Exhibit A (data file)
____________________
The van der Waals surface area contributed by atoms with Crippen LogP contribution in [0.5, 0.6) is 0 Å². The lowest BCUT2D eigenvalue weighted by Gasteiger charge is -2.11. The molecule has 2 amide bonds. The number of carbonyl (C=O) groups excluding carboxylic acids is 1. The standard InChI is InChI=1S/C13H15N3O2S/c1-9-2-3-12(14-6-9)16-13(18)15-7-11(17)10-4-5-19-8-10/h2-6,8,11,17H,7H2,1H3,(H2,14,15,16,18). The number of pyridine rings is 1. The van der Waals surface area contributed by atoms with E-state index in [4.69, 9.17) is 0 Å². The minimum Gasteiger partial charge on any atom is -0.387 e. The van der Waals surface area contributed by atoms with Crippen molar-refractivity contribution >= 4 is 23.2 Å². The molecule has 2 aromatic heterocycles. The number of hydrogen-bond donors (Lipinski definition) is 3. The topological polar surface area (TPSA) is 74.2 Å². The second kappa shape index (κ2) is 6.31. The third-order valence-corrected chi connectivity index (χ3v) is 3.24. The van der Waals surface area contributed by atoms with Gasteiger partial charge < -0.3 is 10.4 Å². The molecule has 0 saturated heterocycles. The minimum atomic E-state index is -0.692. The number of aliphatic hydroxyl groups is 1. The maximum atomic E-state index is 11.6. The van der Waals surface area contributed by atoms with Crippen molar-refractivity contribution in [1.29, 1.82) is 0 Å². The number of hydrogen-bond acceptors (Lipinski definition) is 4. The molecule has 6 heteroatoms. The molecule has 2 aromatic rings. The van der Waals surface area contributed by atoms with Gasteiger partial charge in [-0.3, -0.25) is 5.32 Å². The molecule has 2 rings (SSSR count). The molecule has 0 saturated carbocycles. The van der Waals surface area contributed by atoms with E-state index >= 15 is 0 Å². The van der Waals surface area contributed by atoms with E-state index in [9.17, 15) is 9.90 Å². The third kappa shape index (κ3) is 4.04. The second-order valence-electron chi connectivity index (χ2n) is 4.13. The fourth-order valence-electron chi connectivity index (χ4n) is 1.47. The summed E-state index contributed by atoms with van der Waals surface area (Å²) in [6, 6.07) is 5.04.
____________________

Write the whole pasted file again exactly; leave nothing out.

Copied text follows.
The van der Waals surface area contributed by atoms with Crippen LogP contribution in [0.5, 0.6) is 0 Å². The lowest BCUT2D eigenvalue weighted by Gasteiger charge is -2.11. The molecule has 2 amide bonds. The number of carbonyl (C=O) groups excluding carboxylic acids is 1. The standard InChI is InChI=1S/C13H15N3O2S/c1-9-2-3-12(14-6-9)16-13(18)15-7-11(17)10-4-5-19-8-10/h2-6,8,11,17H,7H2,1H3,(H2,14,15,16,18). The number of pyridine rings is 1. The van der Waals surface area contributed by atoms with E-state index in [4.69, 9.17) is 0 Å². The minimum Gasteiger partial charge on any atom is -0.387 e. The van der Waals surface area contributed by atoms with Crippen molar-refractivity contribution >= 4 is 23.2 Å². The molecule has 2 aromatic heterocycles. The number of hydrogen-bond donors (Lipinski definition) is 3. The topological polar surface area (TPSA) is 74.2 Å². The second kappa shape index (κ2) is 6.31. The third-order valence-corrected chi connectivity index (χ3v) is 3.24. The van der Waals surface area contributed by atoms with Gasteiger partial charge < -0.3 is 10.4 Å². The molecule has 0 saturated heterocycles. The minimum atomic E-state index is -0.692. The number of aliphatic hydroxyl groups is 1. The maximum atomic E-state index is 11.6. The van der Waals surface area contributed by atoms with Crippen molar-refractivity contribution in [1.29, 1.82) is 0 Å². The number of hydrogen-bond acceptors (Lipinski definition) is 4. The molecule has 6 heteroatoms. The molecule has 2 aromatic rings. The van der Waals surface area contributed by atoms with Gasteiger partial charge in [-0.3, -0.25) is 5.32 Å². The molecule has 2 rings (SSSR count). The molecule has 0 saturated carbocycles. The van der Waals surface area contributed by atoms with E-state index >= 15 is 0 Å². The van der Waals surface area contributed by atoms with E-state index in [9.17, 15) is 9.90 Å². The third kappa shape index (κ3) is 4.04. The second-order valence-electron chi connectivity index (χ2n) is 4.13. The fourth-order valence-electron chi connectivity index (χ4n) is 1.47. The summed E-state index contributed by atoms with van der Waals surface area (Å²) in [6, 6.07) is 5.04.